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Interested in Research Participation?

Research is our path to an understanding of cavernous angioma (cavernous malformation, cavernoma) and to better treatments and a cure. We've summarized the current cavernous angioma research participation opportunities on this page, organized by whom each study is seeking to enroll. Click the link inside each summary for more detailed information.

We hope you'll use this list to select one or more studies for yourself. The success of cavernous angioma research depends on our participation!

Am I eligible?

EveryoneI have a cavernous angioma (also known as a cavernous malformation or cavernoma).

Everyone with a cavernous angioma in the brain or spinal cord can join the Angioma Alliance Cavernous Angioma Registry to receive personalized notifications about new research and to add to our understanding of the illness. Registering takes only 20 minutes.


Hemorrhage

I had a symptomatic hemorrhage in a brain cavernous angioma in the last 12 months.

1. Clinical Drug Trial: The Atorvastatin Treatment for Cavernous Angioma Symptomatic Hemorrhage Exploratory Proof of Concept Trial is open to patients in the US and Canada.

2. Observational StudyTrial Readiness in Cavernous Angiomas with Symptomatic Hemorrhage (CASH TR) is open to patients receiving care at one of the following: the Barrow Neurological Institute, Mayo Clinic Rochester, University of New Mexico, University of California San Francisco, and University of Utah.

 

FamilialI have the familial form of the illness, and I know the mutation causing the illness.

1. Natural History Study: The Brain Vascular Malformation Consortium, that includes Angioma Alliance, is investigating the genetic factors that contribute to cavernous angioma disease severity and progression. In this natural history study, clinical, genetic, and environmental information is collected from individuals to look for risk factors affecting CCM disease severity. The study is open to patients anywhere in the US.

2. Microbiome Sample. If you receive care in San Francisco or Albuquerque, you may be eligible to participate in microbiome research.

The microbiome research project is exploring the connection between the gut and the severity of cavernous angioma disease. Patients are being recruited at 2 participating institutions. To obtain more information and enroll, contact your local site:

University of New Mexico - Myranda Robinson at MBRobinson@salud.unm.edu

University of California San Francisco - Liana Kanaaneh at Liana.Kanaaneh@ucsf.edu or Soyun Park at Soyun.Park@ucsf.edu

3. Clinical Drug Trial: If you live in Italy, TREAT_CCM is a clinical drug trial for the medication propranolol that is recruiting adults at multiple sites. 

 If you don't know your mutation, please read about the Angioma Alliance genetic testing program.

 

SurgeryI have had brain or spinal surgery, or I have a surgery scheduled.

Tissue Donation: Angioma Alliance is recruiting individuals who live in North America to participate in our DNA/Tissue Bank. You or your children with cavernous angiomas can participate if you have had recent surgery or are scheduled for surgery. Currently, we are focusing on collecting tissue from those who have a diagnosed genetic mutation (CCM1, CCM2, or CCM3).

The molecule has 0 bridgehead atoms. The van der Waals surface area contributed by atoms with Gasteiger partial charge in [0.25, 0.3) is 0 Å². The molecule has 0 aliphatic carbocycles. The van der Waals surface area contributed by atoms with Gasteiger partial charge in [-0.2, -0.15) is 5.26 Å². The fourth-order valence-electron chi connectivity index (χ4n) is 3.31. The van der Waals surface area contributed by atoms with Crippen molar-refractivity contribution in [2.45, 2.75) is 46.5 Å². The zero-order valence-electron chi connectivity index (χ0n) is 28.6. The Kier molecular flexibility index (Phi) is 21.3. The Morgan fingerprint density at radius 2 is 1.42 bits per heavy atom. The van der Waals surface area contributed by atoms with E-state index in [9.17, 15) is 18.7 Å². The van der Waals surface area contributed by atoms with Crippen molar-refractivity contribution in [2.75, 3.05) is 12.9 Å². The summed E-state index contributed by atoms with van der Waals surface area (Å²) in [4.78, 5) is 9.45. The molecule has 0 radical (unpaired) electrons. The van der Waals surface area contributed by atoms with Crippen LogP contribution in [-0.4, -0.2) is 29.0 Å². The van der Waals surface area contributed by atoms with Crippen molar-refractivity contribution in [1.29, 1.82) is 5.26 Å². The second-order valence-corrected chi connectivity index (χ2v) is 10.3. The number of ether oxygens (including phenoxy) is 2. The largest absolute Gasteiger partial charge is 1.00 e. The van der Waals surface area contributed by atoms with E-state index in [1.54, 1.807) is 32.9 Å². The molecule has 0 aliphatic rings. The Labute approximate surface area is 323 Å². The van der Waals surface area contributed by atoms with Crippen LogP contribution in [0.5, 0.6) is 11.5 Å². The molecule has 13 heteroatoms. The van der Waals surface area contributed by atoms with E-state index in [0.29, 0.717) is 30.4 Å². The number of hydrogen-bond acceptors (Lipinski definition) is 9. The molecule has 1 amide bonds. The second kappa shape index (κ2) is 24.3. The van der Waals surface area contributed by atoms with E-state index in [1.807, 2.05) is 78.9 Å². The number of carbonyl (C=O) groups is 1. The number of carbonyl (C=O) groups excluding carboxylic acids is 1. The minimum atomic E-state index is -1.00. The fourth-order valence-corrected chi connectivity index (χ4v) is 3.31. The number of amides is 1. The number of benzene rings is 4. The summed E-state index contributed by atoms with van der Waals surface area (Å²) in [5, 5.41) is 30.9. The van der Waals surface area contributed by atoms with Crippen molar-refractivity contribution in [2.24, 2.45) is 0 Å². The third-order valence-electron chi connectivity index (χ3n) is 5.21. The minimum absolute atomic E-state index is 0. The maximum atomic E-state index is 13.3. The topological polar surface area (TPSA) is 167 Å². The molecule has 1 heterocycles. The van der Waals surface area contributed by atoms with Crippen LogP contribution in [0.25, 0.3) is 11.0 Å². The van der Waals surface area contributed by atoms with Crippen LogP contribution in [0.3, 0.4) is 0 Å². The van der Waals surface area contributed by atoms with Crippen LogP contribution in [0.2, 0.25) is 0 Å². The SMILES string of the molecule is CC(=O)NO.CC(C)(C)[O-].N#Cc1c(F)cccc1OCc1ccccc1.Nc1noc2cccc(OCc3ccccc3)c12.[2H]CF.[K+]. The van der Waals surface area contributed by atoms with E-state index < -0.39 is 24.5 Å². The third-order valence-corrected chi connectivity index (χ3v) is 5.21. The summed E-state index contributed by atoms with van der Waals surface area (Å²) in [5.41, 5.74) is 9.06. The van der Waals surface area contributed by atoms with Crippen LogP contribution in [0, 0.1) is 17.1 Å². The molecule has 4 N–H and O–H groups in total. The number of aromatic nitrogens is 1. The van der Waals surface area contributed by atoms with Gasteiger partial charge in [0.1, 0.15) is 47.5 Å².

No SurgeryI am an adult who has not had surgery.

Survey: An Italian researcher is gathering international data on the impact of a cavernous angioma diagnosis on an individual's work life. They are seeking individuals age 18-65 who have not had surgery and who have been employed at some point. The online survey is in Italian. An English version will be available soon. 

 Other Angioma Alliance programs supporting research

Genetic TestingI have the familial form of the illness or have multiple cavernous angiomas, and I don't know my genetic mutation. No one in my family has been tested.

Genetic Testing: Angioma Alliance offers free genetic testing to those in the US and Canada who have multiple cavernous angiomas that can't be explained by a developmental venous anomaly or by a history of radiation. To begin the process of requesting testing, join the Angioma Alliance Cavernous Angioma Registry

 

Common Hispanic MutationI have the Common Hispanic Mutation.

Genealogy: The Baca Family Historical Project is collecting genealogical information from anyone who been diagnosed with the Common Hispanic Mutation so that we can understand who is most at risk. Contact Angioma Alliance staff genealogist Joyce Gonzales at joyce@angioma.org to assist with this project.

 

CCM2 Common Deletion

 I have the CCM2 Exon 2-10 Deletion.

Genealogy: A group of families on Facebook are exploring the genealogy of this very specific change in the CCM2 gene (most of one copy of the gene is missing). We believe families with this change are distantly related with a shared ancestor originally from the American Southeast. We have already found one shared ancestor dating to the early 1800s, but we believe the original ancestor is higher in the family tree. Join the CCM2 Exon 2-10 Deletion Family Facebook group to join their search. 

 

CCM3I have a CCM3 mutation.

Clinical Care/Natural History: Those with a diagnosed mutation or deletion of the CCM3 gene are eligible to receive financial support from Angioma Alliance to visit the CCM3 Clinic at the University of Chicago where there are several research studies recruiting. Contact Connie Lee at clee@angioma.org for more information.

 

 

Updated 1/20/19